Here’s the thing, all of us creative types, we just don’t know how the hell to stop. It’s a reflex, a comfort blanket, an obsession, a drive, a best friend, worst enemy, love/hate, do it or die essential and, you know what? Even in the event of a cataclysmic world breakdown, that instinct is unlikely to take a powder and run for the hills. You’re going to have a LOT to say.
So how do we go about planning a practical, workable solution to this unavoidable instinct that won’t add a whole bundle of unnecessary crap to your survival bag? Not only that, but this extra piece of kit kind of has to be manual, because there’s no guarantee anything electric is going to work ever again.
Here then is an essential item a scribbler of any stripe is going to need to tuck away into the survival bag:



A metal pen – yes, you heard me, a METAL pen. This puppy will write on anything, under any conditions, even under water! Yes, you heard me… under water! I think I’m in love. It’s apparently got endless ink, but I’m a practical sort and my instinct says to buy two or more; because two pens are better than one, and more pens are even better than two, every writer knows that.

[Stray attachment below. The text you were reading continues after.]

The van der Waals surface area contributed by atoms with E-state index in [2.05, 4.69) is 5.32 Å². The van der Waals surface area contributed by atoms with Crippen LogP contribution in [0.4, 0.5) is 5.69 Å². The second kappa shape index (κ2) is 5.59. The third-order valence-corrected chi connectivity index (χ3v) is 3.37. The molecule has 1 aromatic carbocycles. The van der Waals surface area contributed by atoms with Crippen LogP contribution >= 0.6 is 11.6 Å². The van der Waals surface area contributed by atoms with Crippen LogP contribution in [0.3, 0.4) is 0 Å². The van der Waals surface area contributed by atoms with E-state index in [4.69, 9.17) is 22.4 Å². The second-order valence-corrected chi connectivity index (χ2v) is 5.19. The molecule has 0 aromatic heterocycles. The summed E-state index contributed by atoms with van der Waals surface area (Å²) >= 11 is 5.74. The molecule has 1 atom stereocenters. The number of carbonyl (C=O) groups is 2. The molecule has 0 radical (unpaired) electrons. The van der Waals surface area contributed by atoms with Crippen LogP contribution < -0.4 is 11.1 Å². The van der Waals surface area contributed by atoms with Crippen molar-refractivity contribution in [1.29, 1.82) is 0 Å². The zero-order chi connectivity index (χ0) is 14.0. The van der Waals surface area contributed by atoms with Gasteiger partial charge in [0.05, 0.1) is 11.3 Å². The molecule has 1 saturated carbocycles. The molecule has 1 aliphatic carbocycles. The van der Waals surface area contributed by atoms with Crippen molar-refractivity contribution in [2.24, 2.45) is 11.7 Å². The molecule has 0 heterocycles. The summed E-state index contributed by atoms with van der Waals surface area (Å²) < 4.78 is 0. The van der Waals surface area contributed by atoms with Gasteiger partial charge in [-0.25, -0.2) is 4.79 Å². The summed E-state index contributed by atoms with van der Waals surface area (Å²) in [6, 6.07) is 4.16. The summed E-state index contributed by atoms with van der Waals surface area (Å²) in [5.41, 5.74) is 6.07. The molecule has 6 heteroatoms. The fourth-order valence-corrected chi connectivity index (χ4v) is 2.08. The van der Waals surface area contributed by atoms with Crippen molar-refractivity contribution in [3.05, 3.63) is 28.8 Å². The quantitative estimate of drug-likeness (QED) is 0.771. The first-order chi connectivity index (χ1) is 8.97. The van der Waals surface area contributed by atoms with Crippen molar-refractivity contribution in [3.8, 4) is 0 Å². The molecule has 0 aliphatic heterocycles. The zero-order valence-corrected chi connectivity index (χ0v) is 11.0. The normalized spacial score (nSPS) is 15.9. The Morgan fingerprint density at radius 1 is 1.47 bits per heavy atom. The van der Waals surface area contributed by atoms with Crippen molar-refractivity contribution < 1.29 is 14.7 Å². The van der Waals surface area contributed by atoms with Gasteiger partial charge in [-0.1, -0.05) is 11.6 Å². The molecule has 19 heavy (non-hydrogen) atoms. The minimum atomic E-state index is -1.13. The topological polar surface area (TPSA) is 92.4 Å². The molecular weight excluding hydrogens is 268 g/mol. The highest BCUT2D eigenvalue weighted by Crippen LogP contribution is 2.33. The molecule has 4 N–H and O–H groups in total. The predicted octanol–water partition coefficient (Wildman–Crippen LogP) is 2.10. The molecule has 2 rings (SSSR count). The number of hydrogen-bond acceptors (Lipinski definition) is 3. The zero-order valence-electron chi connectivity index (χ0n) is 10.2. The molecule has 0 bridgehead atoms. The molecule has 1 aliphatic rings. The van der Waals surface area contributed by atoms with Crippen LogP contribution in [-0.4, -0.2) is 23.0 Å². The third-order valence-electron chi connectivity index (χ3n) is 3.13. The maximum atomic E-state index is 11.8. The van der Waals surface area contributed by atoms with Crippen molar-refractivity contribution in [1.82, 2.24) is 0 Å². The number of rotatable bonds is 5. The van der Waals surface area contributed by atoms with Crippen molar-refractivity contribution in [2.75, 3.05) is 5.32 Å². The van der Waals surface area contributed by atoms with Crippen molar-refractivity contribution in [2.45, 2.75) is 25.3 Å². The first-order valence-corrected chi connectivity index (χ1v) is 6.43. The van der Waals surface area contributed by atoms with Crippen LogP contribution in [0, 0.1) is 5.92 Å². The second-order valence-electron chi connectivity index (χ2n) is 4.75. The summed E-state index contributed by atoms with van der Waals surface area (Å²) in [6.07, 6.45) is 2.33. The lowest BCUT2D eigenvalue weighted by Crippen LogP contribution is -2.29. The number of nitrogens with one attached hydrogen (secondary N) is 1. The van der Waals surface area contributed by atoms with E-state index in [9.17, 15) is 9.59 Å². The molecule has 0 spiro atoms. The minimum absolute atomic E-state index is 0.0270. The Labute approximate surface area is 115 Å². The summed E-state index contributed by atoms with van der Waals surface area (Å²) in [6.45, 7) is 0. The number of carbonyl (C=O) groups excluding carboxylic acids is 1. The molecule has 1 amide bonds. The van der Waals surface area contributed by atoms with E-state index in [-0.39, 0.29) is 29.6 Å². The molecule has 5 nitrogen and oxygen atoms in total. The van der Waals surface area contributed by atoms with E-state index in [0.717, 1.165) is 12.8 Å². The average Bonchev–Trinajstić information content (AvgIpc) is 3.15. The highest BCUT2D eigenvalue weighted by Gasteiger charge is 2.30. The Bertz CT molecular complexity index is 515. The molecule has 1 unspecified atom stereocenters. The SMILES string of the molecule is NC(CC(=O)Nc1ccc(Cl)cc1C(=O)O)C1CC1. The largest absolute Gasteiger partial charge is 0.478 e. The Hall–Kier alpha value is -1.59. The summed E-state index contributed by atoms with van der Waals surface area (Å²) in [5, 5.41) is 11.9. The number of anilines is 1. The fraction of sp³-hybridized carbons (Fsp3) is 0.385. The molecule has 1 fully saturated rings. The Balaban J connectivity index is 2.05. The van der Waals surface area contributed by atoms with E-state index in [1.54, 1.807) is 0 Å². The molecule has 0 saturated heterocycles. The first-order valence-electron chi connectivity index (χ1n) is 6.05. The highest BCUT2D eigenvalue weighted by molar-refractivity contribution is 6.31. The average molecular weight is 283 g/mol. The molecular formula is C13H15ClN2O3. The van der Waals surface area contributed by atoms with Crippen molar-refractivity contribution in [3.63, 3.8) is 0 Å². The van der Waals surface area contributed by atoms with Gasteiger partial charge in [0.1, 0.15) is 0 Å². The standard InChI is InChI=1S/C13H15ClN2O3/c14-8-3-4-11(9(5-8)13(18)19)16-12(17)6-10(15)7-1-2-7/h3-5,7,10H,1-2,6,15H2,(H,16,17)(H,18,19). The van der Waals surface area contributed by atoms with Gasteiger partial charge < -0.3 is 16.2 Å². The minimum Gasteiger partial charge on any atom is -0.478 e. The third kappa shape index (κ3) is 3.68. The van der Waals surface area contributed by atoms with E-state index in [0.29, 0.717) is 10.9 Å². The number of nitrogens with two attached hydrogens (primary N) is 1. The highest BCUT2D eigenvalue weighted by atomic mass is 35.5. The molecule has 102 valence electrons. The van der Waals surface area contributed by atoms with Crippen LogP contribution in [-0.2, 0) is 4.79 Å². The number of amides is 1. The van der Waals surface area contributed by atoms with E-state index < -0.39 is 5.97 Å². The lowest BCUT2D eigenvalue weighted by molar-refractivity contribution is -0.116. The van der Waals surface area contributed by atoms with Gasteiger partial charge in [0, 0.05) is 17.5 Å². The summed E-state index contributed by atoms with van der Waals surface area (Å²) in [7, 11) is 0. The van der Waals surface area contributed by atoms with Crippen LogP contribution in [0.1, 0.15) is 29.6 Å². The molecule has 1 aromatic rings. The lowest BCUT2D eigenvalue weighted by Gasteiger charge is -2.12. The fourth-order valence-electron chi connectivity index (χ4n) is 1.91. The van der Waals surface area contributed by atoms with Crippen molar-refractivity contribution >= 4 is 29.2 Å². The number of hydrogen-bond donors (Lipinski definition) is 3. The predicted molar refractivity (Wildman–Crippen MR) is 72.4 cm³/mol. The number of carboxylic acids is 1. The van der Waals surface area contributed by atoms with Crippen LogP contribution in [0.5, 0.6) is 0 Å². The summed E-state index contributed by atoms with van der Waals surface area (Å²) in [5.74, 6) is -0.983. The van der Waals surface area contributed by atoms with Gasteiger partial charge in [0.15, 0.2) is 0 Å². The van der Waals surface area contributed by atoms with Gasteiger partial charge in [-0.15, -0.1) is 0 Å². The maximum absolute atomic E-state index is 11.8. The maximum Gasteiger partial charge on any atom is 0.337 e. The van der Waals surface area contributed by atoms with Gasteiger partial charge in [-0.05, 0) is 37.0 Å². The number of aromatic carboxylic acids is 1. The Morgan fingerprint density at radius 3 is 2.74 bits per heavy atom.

And watch this epic video of its full awesome powers here:

Now, you may want to grab yourself some paper for this puppy but, like I said, it’ll write on anything and we write to be read, us writing obsessives. In an apocalypse I suspect book sales will go down with civilisation, but those left will hopefully read the words we scrawl upon the walls of abandoned buildings, cracked paving stones, and the smoking hulks of cars.
Keep your creativity, your passion for writing the world, never let it die, and leave behind some evidence of your experience for those who come after those who survived. And also smile with smug satisfaction that they will, rather like we do when observing the Mayans, have no idea whatsoever how the hell we managed it!

Get your monster supplies here!

Monster Supplies is a fabulous shop in London catering for your every monstrous desire. Buy guides for monstrous housekeeping, salt made from the tears of anger, fang floss and more. Run in conjunction with the Ministry of Stories which helps young people through writing, it’s certainly the place to get stocked for the apocalypse! Here’s their website.

Visitors since 03/11/11